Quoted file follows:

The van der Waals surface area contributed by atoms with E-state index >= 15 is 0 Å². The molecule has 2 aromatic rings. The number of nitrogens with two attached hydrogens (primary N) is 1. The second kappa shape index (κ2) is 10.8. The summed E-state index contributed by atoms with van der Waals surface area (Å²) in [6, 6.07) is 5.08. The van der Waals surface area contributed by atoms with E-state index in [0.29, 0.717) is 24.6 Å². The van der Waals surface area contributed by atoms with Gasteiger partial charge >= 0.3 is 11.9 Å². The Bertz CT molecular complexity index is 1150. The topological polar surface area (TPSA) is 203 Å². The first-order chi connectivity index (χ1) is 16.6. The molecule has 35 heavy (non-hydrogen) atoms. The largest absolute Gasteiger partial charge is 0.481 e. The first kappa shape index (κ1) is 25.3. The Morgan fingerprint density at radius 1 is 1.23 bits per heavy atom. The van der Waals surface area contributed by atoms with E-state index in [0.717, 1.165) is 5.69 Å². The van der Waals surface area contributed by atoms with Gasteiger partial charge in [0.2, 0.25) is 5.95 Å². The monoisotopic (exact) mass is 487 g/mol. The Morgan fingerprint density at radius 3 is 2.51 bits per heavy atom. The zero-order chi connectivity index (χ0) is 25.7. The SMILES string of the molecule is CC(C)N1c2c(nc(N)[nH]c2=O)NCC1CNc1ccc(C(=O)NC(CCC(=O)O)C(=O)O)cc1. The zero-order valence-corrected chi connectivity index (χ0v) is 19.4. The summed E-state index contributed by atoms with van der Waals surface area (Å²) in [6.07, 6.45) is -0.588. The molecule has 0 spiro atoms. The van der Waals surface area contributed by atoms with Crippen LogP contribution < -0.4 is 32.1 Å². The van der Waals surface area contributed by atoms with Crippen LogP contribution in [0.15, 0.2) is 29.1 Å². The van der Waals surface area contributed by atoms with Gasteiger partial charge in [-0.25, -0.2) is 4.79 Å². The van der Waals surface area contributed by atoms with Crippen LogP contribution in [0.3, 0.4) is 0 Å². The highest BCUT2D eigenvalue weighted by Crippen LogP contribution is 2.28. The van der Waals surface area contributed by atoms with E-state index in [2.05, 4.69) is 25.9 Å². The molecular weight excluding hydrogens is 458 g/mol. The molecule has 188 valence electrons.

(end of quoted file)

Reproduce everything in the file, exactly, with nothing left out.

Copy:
The van der Waals surface area contributed by atoms with E-state index >= 15 is 0 Å². The molecule has 2 aromatic rings. The number of nitrogens with two attached hydrogens (primary N) is 1. The second kappa shape index (κ2) is 10.8. The summed E-state index contributed by atoms with van der Waals surface area (Å²) in [6, 6.07) is 5.08. The van der Waals surface area contributed by atoms with E-state index in [0.29, 0.717) is 24.6 Å². The van der Waals surface area contributed by atoms with Gasteiger partial charge >= 0.3 is 11.9 Å². The Bertz CT molecular complexity index is 1150. The topological polar surface area (TPSA) is 203 Å². The first-order chi connectivity index (χ1) is 16.6. The molecule has 35 heavy (non-hydrogen) atoms. The largest absolute Gasteiger partial charge is 0.481 e. The first kappa shape index (κ1) is 25.3. The Morgan fingerprint density at radius 1 is 1.23 bits per heavy atom. The van der Waals surface area contributed by atoms with E-state index in [0.717, 1.165) is 5.69 Å². The van der Waals surface area contributed by atoms with Gasteiger partial charge in [0.2, 0.25) is 5.95 Å². The monoisotopic (exact) mass is 487 g/mol. The Morgan fingerprint density at radius 3 is 2.51 bits per heavy atom. The zero-order chi connectivity index (χ0) is 25.7. The SMILES string of the molecule is CC(C)N1c2c(nc(N)[nH]c2=O)NCC1CNc1ccc(C(=O)NC(CCC(=O)O)C(=O)O)cc1. The zero-order valence-corrected chi connectivity index (χ0v) is 19.4. The summed E-state index contributed by atoms with van der Waals surface area (Å²) in [6.07, 6.45) is -0.588. The molecule has 0 spiro atoms. The van der Waals surface area contributed by atoms with Crippen LogP contribution < -0.4 is 32.1 Å². The van der Waals surface area contributed by atoms with Crippen LogP contribution in [0.15, 0.2) is 29.1 Å². The van der Waals surface area contributed by atoms with Gasteiger partial charge in [-0.25, -0.2) is 4.79 Å². The van der Waals surface area contributed by atoms with Crippen LogP contribution in [0.3, 0.4) is 0 Å². The highest BCUT2D eigenvalue weighted by Crippen LogP contribution is 2.28. The van der Waals surface area contributed by atoms with E-state index in [2.05, 4.69) is 25.9 Å². The molecular weight excluding hydrogens is 458 g/mol. The molecule has 188 valence electrons.